IN his continuing search for the more weird, wacky and wondrous in the world of travel, David Ellis says the British Crown Dependency of Jersey in the English Channel has a population of 95,000 – and an amazing thirteen police forces.
It's because of a custom that goes back to the 13th century when the local people – a mix of British and French as the island is actually closer to France than England – first began appointing a voluntary Vingtenier (from the French vingt for twenty) to look after the safety of every twenty local households.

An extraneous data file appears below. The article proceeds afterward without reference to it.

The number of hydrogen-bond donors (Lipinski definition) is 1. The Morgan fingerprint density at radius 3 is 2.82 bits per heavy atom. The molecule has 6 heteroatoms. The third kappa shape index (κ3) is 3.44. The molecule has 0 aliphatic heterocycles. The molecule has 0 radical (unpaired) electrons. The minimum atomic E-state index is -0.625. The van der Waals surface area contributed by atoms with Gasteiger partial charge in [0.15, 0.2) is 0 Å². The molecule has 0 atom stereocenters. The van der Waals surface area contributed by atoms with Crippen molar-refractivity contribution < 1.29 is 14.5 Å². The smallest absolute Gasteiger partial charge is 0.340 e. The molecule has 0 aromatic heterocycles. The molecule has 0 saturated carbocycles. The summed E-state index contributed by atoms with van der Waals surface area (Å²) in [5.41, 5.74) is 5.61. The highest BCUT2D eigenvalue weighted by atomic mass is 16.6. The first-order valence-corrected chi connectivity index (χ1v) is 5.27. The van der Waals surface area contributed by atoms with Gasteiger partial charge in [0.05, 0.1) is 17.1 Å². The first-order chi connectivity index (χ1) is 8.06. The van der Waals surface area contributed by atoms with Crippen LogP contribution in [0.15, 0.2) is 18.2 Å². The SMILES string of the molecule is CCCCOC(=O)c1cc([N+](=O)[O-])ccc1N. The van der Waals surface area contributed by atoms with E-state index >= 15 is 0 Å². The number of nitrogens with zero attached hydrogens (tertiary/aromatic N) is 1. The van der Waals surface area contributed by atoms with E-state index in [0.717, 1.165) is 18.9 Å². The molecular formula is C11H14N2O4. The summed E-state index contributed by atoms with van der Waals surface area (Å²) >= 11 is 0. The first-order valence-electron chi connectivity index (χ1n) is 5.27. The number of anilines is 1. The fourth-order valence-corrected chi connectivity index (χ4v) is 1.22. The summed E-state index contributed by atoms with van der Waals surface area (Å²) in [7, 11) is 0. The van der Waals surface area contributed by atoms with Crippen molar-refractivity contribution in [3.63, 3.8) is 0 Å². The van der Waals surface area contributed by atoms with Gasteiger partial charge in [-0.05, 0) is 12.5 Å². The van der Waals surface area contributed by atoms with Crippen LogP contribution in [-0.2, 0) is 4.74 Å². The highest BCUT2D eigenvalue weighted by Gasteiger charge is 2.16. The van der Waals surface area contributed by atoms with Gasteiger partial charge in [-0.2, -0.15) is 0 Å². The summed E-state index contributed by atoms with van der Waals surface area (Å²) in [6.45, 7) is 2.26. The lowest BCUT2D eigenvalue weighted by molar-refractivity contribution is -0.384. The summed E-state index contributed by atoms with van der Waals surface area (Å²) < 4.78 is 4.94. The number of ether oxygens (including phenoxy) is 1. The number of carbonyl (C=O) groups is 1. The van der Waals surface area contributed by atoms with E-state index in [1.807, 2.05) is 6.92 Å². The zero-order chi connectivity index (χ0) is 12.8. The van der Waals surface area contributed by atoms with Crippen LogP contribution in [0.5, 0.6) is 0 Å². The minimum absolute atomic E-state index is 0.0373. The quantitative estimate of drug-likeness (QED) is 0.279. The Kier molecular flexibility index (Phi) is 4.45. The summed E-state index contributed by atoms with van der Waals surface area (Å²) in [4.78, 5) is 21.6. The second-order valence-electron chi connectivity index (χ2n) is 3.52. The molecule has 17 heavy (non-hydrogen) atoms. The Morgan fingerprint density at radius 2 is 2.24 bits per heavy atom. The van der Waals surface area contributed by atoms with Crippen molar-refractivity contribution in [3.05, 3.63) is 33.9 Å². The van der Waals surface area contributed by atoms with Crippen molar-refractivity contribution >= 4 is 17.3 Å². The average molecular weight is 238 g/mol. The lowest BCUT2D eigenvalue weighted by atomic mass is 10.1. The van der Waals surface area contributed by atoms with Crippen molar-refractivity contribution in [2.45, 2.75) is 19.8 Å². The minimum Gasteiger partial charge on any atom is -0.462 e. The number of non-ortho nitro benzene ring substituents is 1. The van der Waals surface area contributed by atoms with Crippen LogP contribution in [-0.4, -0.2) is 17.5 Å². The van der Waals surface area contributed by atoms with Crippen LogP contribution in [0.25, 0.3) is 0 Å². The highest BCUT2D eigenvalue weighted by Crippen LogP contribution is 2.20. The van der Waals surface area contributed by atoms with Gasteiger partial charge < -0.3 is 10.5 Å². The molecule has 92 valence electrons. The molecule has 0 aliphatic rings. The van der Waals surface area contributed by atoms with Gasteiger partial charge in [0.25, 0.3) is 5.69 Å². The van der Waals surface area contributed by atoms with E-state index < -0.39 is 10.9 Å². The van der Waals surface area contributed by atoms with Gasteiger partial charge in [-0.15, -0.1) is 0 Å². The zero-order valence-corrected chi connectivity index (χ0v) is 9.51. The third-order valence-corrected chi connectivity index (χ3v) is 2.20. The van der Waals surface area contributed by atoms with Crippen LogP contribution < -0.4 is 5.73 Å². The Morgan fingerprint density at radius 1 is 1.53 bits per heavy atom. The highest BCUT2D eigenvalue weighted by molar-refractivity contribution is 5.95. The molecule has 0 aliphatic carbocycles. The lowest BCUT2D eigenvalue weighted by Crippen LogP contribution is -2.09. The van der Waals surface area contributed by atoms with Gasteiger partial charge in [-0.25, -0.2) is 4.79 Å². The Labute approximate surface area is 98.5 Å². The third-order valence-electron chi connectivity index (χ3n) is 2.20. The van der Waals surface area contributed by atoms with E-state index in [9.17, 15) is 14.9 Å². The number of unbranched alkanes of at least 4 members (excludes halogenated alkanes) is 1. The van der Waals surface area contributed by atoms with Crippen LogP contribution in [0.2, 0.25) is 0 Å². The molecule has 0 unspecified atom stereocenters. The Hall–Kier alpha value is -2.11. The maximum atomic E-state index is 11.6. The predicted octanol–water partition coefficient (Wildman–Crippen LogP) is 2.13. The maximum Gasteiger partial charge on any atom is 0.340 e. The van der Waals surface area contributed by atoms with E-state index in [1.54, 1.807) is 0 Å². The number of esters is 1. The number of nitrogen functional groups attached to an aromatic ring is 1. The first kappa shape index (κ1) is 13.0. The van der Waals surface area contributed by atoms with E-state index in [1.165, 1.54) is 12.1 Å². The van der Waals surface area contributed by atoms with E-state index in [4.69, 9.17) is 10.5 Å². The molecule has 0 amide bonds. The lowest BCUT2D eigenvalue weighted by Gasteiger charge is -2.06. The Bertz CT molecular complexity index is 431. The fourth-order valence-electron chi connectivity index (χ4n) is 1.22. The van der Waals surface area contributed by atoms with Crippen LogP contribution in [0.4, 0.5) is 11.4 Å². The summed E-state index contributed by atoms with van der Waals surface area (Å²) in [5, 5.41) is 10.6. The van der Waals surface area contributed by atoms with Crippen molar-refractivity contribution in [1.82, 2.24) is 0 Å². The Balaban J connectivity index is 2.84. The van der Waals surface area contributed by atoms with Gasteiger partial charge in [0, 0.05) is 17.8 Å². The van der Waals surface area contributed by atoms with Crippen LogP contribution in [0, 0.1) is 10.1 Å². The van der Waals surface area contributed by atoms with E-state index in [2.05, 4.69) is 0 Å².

As the population grew and people were grouped into an eventual twelve parishes, each parish continued to appoint a growing number of Vingteniers who were given differing ranks from Constables-Officers up to their chief who is known as a Centenier.
Today each of the twelve parishes elects its own required number of these still-voluntary police for a period of three years to work on foot and mobile patrols, carry out speed checks, help with crowd control at major events, assist with missing persons enquiries, and are responsible for checking licenced premises and enforcing curfew times.
They are usually required to be on-call 24-hours a day for voluntary work one week a month, and even the thirteenth police force, the official States of Jersey Police consisting of 240 officers, cannot put a person before a magistrate without a parish Centenier being in court to jointly present the charges.